“We know we shouldn’t carry heavy loads but for us it’s compulsory”

Hira Devi B.K. (left), who married when she was 16.
© Amnesty International

In the second instalment from our team, recently returned from Nepal, Kathryn Ramsay from Amnesty’s Gender Programme recalls a meeting with Dalit women in Mugu district.

Hira Devi B.K. is 16 years old and studying in class 6 at school. She was the only teenager among the group of Dalit women we met in Mugu, a remote mountainous district in mid-west Nepal on the second leg of our research visit there. Hira Devi was also recently married – her husband studies in class 10.

The group of 12 Dalit women met us as part of our research into gender discrimination which lies at the root of the factors which lead to Nepali women having an increased risk of uterine prolapse. Early and multiple pregnancies – which frequently follow early marriage – are some of the factors that contribute to the condition.

Sushila Pariyar, aged 36, like many of the women we spoke to, had married when she was very young. She told us that she had already had her first baby by the time she was 16.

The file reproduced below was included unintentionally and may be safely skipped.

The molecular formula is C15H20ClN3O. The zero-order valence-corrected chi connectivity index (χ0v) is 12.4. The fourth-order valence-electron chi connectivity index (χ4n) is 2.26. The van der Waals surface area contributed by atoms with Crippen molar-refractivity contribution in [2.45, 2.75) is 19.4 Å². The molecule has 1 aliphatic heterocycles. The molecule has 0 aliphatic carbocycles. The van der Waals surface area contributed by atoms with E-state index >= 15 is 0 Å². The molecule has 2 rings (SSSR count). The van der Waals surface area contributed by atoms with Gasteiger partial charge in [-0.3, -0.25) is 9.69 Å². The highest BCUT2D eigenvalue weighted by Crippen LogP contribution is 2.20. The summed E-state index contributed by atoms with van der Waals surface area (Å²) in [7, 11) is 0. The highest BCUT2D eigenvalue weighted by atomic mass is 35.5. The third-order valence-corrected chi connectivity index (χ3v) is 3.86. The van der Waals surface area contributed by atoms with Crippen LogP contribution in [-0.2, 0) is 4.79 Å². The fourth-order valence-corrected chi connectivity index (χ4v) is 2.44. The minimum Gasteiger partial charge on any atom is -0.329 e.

Hira Moti B.K., aged 35 said she was forced to get married at 13 and had her first child two years later. ”My now brother-in-law brought a proposal and at first my parents didn’t agree,” she said. “They told him, ‘No, our daughter is very young’. But they came under pressure from my brother-in-law and I had to get married”.

Physical and emotional burdens

The contrast between Mugu and Kailali, the first district we visited, couldn’t be greater. Kailali is hot, flat, with roads to most areas. To get to Mugu you either have to fly to a gravel airstrip on the side of a mountain or walk for 10 days. In the distance, snow-capped mountains emerge periodically from the clouds. Paths, many at impossibly steep gradients, are visible across the mountains, as are the women who constantly walk them, carrying massive, heavy loads supported by a strap around their heads.